Will Obama's Timeline to Reform No Child Left Behind Get Schooled?

Concerns over federal spending may derail Obama's call for education reform.

ByABC News
March 15, 2011, 5:36 PM

WASHINGTON, March 15, 2011— -- Reforming the Bush-era No Child Left Behind education law might be one of the few things that Republicans and Democrats can agree on, but with budget battles brewing on Capitol Hill, getting it done might not be so easy.

President Obama urged Congress earlier this week to send him a new education law by the time students head back to school this fall. Today Obama came out in defense of that deadline, arguing that, despite budget concerns, education is "an investment in our future."

"We think that the time is now to do it and there's no reason why we shouldn't be able to get it done by August," Obama said in an interview with ABC affiliate KOAT-TV in Albuquerque, N.M.

Although there is bipartisan support for reforming NCLB, education policy experts and lawmakers alike criticized the president's "arbitrary" timeline.

"We need to take the time to get this right -- we cannot allow an arbitrary timeline to undermine quality reforms that encourage innovation, flexibility, and parental involvement," House Committee on Education and the Workforce chairman Rep. John Kline, R-Minn., said Monday.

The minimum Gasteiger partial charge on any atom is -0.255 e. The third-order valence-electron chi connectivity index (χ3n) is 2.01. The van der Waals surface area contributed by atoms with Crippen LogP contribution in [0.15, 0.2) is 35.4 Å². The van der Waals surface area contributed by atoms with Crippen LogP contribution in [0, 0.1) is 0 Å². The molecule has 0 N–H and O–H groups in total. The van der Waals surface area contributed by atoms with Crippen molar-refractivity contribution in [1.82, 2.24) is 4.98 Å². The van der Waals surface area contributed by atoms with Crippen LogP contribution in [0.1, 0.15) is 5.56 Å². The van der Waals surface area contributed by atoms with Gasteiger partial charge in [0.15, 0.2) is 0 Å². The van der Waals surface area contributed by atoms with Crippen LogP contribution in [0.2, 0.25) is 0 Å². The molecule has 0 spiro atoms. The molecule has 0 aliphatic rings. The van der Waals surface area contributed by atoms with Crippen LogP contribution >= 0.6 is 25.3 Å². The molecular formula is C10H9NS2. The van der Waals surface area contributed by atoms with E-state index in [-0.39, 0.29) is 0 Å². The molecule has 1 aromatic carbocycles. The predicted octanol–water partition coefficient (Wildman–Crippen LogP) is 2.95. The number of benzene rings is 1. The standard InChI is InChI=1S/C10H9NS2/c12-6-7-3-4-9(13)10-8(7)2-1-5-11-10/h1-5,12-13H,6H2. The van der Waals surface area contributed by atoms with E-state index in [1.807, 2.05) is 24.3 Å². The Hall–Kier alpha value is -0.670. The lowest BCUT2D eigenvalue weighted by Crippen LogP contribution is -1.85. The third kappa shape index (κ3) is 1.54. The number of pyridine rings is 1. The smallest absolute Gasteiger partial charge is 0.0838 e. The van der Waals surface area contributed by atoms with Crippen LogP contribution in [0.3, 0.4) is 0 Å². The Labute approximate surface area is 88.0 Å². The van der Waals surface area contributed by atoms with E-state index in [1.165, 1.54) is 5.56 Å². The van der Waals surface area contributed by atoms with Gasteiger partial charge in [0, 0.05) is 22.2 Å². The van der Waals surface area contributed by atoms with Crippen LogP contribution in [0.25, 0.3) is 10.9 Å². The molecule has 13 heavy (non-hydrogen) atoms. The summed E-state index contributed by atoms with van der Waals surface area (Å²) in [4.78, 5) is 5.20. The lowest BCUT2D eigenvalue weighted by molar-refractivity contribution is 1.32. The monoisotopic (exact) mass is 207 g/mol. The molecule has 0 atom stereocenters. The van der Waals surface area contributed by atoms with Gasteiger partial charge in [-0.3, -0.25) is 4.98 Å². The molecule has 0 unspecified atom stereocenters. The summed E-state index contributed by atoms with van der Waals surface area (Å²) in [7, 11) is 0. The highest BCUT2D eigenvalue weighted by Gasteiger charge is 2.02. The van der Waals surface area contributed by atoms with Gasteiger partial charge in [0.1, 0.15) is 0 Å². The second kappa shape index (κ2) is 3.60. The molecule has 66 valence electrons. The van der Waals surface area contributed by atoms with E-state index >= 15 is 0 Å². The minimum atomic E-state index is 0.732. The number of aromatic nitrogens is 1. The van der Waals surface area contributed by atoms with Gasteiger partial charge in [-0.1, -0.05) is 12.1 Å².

Mike Petrilli of the Thomas B. Fordham Institute, an educational policy think-tank, said the deadline, while perhaps unrealistic, helps shine a spotlight on the issue.

"I think that's useful. This is what president's do; they create a sense of urgency," he said. "But I don't think many insiders have much optimism that deadline will be met."

Beyond the timeline, the biggest challenge facing reform of NCLB is the budget battle brewing on Capitol Hill. In fiscal year 2010 the bill cost more than $12 billion, a number that may be hard for many to tolerate in a year when all federal spending seems to be on the table.

"The biggest obstacles are the House Republicans," Petrilli said. "They are the wild cards."

Half of the Republicans on Kline's key House committee, which will have a commanding influence over reforming the law, are freshmen members.

"The tea party folks were elected to reduce the size of the federal footprint," he said. "The next version of No Child Left Behind I think is going to be scaled back, but the question is whether it's being scaled back enough."